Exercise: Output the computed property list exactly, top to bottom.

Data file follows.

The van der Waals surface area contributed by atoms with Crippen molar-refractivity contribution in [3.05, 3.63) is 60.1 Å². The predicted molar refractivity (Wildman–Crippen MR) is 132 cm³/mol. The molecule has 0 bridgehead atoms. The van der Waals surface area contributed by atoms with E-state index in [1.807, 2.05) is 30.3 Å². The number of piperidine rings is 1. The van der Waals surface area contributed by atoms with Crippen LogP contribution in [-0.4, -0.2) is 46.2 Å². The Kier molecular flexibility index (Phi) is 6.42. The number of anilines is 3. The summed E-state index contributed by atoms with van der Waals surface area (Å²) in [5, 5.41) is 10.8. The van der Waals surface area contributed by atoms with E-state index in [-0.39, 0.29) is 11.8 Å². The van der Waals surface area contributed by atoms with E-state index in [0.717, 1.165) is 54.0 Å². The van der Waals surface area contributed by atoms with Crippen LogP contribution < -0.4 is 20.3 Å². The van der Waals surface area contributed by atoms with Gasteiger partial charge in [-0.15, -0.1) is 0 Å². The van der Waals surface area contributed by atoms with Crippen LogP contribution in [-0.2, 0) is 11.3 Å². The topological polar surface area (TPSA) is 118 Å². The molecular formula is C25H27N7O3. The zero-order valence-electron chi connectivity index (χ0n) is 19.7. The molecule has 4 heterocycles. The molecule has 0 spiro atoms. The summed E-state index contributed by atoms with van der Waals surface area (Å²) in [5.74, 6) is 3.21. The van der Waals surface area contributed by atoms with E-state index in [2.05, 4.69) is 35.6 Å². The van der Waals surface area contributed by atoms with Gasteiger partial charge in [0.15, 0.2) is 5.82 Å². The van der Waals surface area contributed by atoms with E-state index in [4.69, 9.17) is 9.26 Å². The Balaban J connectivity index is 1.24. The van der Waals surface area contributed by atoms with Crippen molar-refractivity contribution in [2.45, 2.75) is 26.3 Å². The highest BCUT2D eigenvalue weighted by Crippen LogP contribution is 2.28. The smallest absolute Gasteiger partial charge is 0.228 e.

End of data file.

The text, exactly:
The van der Waals surface area contributed by atoms with Crippen molar-refractivity contribution in [3.05, 3.63) is 60.1 Å². The predicted molar refractivity (Wildman–Crippen MR) is 132 cm³/mol. The molecule has 0 bridgehead atoms. The van der Waals surface area contributed by atoms with E-state index in [1.807, 2.05) is 30.3 Å². The number of piperidine rings is 1. The van der Waals surface area contributed by atoms with Crippen LogP contribution in [-0.4, -0.2) is 46.2 Å². The Kier molecular flexibility index (Phi) is 6.42. The number of anilines is 3. The summed E-state index contributed by atoms with van der Waals surface area (Å²) in [5, 5.41) is 10.8. The van der Waals surface area contributed by atoms with E-state index in [-0.39, 0.29) is 11.8 Å². The van der Waals surface area contributed by atoms with E-state index in [0.717, 1.165) is 54.0 Å². The van der Waals surface area contributed by atoms with Crippen LogP contribution < -0.4 is 20.3 Å². The van der Waals surface area contributed by atoms with Gasteiger partial charge in [-0.15, -0.1) is 0 Å². The van der Waals surface area contributed by atoms with Crippen LogP contribution in [-0.2, 0) is 11.3 Å². The topological polar surface area (TPSA) is 118 Å². The molecular formula is C25H27N7O3. The zero-order valence-electron chi connectivity index (χ0n) is 19.7. The molecule has 4 heterocycles. The molecule has 0 spiro atoms. The summed E-state index contributed by atoms with van der Waals surface area (Å²) in [5.74, 6) is 3.21. The van der Waals surface area contributed by atoms with E-state index in [2.05, 4.69) is 35.6 Å². The van der Waals surface area contributed by atoms with Gasteiger partial charge in [0.15, 0.2) is 5.82 Å². The van der Waals surface area contributed by atoms with E-state index in [4.69, 9.17) is 9.26 Å². The Balaban J connectivity index is 1.24. The van der Waals surface area contributed by atoms with Crippen molar-refractivity contribution in [2.45, 2.75) is 26.3 Å². The highest BCUT2D eigenvalue weighted by Crippen LogP contribution is 2.28. The smallest absolute Gasteiger partial charge is 0.228 e.